For Stephanie Monroe, the uncertainty, confusion, and fear around her parents' care during the past year have been the worst experiences of her life. Amid spotty communications about Covid-19 outbreaks and protocols at her parents' Baltimore-area long-term care facility -- as well as signs that her father, who has Alzheimer's, was deteriorating as social activities like choir and mah-jongg were suspended -- Monroe, who retired from the federal government and now works on equity and access-related issues at UsAgainstAlzheimer's, has agonized over whether to find alternative arrangements for her parents. A move, though, would separate her parents from her aunt who lives in the community, as well as nearby church friends. "There's no good decision," Monroe says. "It's all about weighing the consequences, costs, and benefits -- and feeling guilty about any decision you make."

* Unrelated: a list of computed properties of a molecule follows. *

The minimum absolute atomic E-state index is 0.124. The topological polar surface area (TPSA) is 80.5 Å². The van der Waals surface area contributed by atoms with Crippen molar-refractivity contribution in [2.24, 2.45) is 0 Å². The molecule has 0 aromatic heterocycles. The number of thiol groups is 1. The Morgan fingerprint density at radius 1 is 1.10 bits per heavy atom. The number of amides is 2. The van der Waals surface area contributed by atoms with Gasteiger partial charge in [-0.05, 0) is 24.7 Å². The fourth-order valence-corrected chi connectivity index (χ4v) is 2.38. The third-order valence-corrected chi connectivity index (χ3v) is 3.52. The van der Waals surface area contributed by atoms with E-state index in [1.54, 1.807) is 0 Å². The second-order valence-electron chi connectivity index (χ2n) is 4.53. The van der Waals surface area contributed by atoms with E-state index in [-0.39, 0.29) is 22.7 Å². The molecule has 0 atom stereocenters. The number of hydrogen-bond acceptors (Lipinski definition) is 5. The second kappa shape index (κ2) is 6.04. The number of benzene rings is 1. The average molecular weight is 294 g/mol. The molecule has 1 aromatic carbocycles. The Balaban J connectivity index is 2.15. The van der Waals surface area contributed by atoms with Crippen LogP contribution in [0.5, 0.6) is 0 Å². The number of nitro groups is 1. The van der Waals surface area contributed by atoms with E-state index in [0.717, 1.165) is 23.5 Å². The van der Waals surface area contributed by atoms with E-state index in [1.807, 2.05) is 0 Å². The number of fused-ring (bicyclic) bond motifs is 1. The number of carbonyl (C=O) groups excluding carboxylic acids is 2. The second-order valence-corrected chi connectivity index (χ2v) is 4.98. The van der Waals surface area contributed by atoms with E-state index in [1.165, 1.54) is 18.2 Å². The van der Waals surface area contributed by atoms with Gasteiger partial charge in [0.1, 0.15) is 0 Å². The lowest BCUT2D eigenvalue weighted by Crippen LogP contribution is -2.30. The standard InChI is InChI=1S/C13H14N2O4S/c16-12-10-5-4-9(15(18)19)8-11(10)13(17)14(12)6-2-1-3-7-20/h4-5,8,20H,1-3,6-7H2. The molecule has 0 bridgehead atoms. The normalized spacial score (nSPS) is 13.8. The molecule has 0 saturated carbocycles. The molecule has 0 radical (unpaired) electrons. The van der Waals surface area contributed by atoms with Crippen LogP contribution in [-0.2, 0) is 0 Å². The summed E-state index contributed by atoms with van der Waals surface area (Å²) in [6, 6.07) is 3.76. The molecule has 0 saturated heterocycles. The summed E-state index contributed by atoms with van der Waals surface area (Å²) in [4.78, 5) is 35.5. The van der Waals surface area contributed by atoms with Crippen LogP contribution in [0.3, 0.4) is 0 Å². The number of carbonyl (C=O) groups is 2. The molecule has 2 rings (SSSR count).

The costs can ripple through generations, and not just due to lost wages or time out of the workforce for caregivers. Studies show that spousal caregivers who report strain face a 63% higher mortality risk in four years than noncaregivers who are the same age. Smaller studies also found that some caregivers have compromised immune systems and increased need for medications, and have seen their own health-care costs increase in the aggregate by an estimated $9.7 billion. "The financial costs are underestimated. The emotional, psychological, and even physical costs are underestimated," says Amy Florian, CEO of Corgenius, which helps financial advisors navigate these issues with their clients. "It affects people in every respect."
Alzheimer's was recognized as the most common cause of dementia in 1976. In the 45 years since, progress in fighting the disease has been glacial, in part due to misperceptions about the disease that delayed funding and scientific research and created an inadequate care system in its early days.
"As a nation, we struggled to see the disease as a disease," says Dr. Jason Karlawish, co-director of the Penn Memory Center. For decades, culturally, Alzheimer's symptoms -- memory loss, confusion, or forgetting to pay bills -- were brushed aside as just the natural course of aging, and problems that could be handled by family, almost always wives and daughters, Karlawish says.